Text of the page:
New York state Attorney General Letitia James announced her office’s findings in a Tuesday news conference. She said that Cuomo “sexually harassed current and former New York State employees by engaging in unwelcome and non-consensual touching and making numerous offensive comments of a suggestive and sexual nature that created a hostile work environment for women.”

The report found that the governor sexually harassed 11 women, including a state trooper assigned to his protective detail, members of the public and current and former staff members. Nine women accused Cuomo of sexual harassment and inappropriate comments earlier this year.

James’ office spoke with 179 people for the investigation and reviewed more than 74,000 pieces of evidence, including emails, texts, photos and audio files. The evidence painted a “deeply disturbing yet clear picture” that Cuomo sexually harassed female employees, many of whom were young women, James said.

Cuomo denied all accusations of sexual harassment in a bizarre press conference on Tuesday. The governor blamed the findings on biased reporting, and said the investigation “sought to unfairly characterize and weaponize everyday actions” that he’s had with those accusing him of harassment.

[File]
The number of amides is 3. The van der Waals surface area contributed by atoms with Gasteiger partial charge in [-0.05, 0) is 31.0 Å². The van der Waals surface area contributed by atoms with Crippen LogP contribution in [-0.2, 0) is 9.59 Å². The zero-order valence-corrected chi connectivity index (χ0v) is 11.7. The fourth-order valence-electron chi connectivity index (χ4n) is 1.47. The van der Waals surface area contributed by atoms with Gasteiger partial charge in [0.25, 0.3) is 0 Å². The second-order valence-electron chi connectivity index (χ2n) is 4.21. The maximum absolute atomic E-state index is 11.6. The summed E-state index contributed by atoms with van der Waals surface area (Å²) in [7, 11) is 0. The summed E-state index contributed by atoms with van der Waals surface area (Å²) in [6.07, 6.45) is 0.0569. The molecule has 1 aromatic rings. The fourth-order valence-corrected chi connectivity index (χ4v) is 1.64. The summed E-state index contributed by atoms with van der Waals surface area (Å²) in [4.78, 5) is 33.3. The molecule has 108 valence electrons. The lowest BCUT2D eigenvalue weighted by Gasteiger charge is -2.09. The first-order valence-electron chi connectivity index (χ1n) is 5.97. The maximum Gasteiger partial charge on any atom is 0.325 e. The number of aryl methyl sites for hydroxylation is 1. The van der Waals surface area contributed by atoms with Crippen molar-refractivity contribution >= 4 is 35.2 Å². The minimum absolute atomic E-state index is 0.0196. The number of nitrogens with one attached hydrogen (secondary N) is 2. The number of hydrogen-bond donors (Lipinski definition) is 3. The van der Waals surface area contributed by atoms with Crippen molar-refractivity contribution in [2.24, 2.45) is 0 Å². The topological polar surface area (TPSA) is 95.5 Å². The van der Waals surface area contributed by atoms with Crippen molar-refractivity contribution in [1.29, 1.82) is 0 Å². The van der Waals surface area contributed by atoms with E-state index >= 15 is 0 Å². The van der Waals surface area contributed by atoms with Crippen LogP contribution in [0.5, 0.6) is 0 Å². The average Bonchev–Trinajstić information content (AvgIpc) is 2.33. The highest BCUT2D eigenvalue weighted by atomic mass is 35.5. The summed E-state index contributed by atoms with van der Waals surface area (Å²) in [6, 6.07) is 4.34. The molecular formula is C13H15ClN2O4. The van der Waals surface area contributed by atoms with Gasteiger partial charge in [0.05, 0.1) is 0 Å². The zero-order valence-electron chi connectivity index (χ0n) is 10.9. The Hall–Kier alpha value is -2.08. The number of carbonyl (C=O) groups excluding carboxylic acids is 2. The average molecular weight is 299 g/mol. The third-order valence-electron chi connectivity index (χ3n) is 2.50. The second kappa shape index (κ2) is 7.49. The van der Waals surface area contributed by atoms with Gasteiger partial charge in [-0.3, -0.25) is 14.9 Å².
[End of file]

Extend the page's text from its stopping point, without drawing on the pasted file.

A handful of women’s organizations, including UltraViolet, Me Too and the National Women’s Law Center, released statements urging Cuomo to step down. The NWLC criticized Cuomo for his press conference, accusing him of taking no responsibility for his alleged actions.

“Governor Cuomo’s insulting defense of his actions will also sound familiar to countless survivors who have had their legitimacy questioned and their pain challenged by the very people who inflicted that pain,” said Fatima Goss Graves, the president and CEO of NWLC.

“No individual should be exempt from consequences, especially not those who rely on their profile or powerful position to avoid accountability,” she went on. “Justice for survivors includes accountability, and that applies here as well: Cuomo must resign ― or be removed from office ― immediately.”

CORRECTION: An earlier version of this article incorrectly stated that Rep. Mondaire Jones (D-N.Y.) was a New York state Assembly member.